American Samoa Governor Discusses Cooperation With French Polynesia, Tokelau

Lolo, Fritch, Gaualofa talk air links, trade, tourism, fisheries 

PAGO PAGO, American Samoa (The Samoa News, June 12, 2016) – Air transportation service, tourism, trade and fisheries were some of the issues Gov. Lolo Matalasi Moliga discussed during meetings with leaders of French Polynesia (Tahiti) and Tokelau while in Samoa recently.  

The governor was invited by the Samoa government to that country’s Independence Day celebration, whose guests included French Polynesia president Tagaloa Edouard Fritch and Ulu o Tokelau, Aliki Faipule Afega Gaualofa.  

Lolo, accompanied by senior staff from the Governor’s Office including the governor’s executive assistant, Iulogologo Joseph Pereira, also attended meetings of the Two Samoa Talks Committee.  

Iulogologo said yesterday that the governor, while in Apia, met with Tagaloa, who is interested in collaborating with American Samoa with regards to channeling U.S. tourists to French Polynesia (Tahiti).  

“It appears that US visitors spend more money than visitors from the Pacific and Asian countries,” he explained.

“To accomplish this, air transportation was addressed — particularly on how American Samoa and Tahiti can be linked by an air carrier.”   (Samoa News understands that Air Tahiti Nui of French Polynesia is looking at air service between Tahiti and Samoa and this link could include American Samoa.)  

“American Samoa’s air transportation plight relative to frequency and exorbitant airfare… represents a barrier which needs to be resolved,” said Iulogologo, adding that other issues discussed between Lolo and Tagaloa included trade between the two Pacific territories, and fishery issues.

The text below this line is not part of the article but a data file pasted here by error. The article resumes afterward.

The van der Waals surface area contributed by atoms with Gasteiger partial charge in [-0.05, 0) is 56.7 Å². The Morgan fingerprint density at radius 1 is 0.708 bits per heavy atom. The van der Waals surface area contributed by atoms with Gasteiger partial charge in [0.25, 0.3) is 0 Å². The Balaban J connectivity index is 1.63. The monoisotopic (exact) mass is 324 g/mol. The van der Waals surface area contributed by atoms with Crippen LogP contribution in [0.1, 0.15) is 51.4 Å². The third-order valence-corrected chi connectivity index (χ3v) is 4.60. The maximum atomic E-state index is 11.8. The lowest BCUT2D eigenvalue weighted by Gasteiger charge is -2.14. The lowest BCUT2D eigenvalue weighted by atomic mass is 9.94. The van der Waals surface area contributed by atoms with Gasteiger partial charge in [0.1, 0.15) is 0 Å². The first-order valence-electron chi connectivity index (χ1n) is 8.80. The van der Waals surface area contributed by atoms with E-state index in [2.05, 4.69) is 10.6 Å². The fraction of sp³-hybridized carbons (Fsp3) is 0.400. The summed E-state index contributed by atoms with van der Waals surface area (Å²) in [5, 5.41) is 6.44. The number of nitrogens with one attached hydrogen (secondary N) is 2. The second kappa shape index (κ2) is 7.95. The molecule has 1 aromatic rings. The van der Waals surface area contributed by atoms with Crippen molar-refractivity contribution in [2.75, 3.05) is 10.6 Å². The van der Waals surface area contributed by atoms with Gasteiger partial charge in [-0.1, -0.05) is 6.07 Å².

Lolo also met with Gaualofa, given that the leadership for the Tokelau government has changed. Iulogologo said the two leaders “reaffirmed” the memorandum of understanding (MOU) signed with the previous head of Tokelau in which the MOU calls for among other things, closer working relationships in areas of fisheries and trade.  

Iulogologo went on to point out that surface and air transportation constraints were also prevalent for Tokelau, as discussed between Gaualofa and Lolo.  

“Like all island micro-states, economic development is their highest priority. Issues such as trade, tourism, and fisheries were discussed,” he said and noted that in the last South Pacific Tuna Treaty talks, Tokelau “strongly supported fishing vessels home based in American Samoa to be given access to the Pacific Island Parties' exclusive economic zones.”  

Samoa News points out in December 2014, Tokelau and Tri Marine International, which has a locally based US purse seiner fleet and operates the Samoa Tuna Processors cannery, signed an MOU which will increase the economic benefits of the tuna fishery for Tokelau, as well as provide enhanced fishery monitoring and guaranteed long-term access to affiliated fishing vessels.  

As part of the MOU, the Tokelau government agreed to provide fishing access to longline vessels targeting both albacore and tropical tuna, in order to supply Tri Marine’s cannery.  

CENTER OF HOPE  

Lolo was also invited to participate in the Victims' Abuse Program activities administered by the not-for-profit organization, Center Of Hope or Nofoaga O Sulufa'aiga, under the leadership of Muli'agatele Lina Lo Tam, who is president of the group.  

“The First Lady, Cynthia Moliga, was also present and the experience was heartbreaking,” said Iulogologo, adding that the program provides permanent housing for young girls and boys who have been abused by their families and have no place to go.  

He said there were more than 50 children at the Center with ages ranging from newborn infants to 16 years or more.  Further, the Samoa government provided the land on which the facilities are built but daily operating needs are financed from donations.  

He explained that all the structures were built with donations from New Zealand, Australia and Samoa businesses, churches, organizations, and individuals.  

“There were ten newborns being cared for at the Center of Hope,” he said and noted that the Leone village delegation — who performed the siva and pese for Independence Day — were also present at the Center, as well as Chief of Staff Fiu Johnny Saelua, Rep. Puletuimalo Dick Koko, Samana Ve’ave’a, Joe Tavale, Andra Samoa and Faife'au Toma, who all donated food and money.  

He said the governor and the first lady also made a monetary donation and thanked Muli'agatele for the invitation.

The Samoa News
Copyright © 2016. The Samoa News. All Rights Reserved

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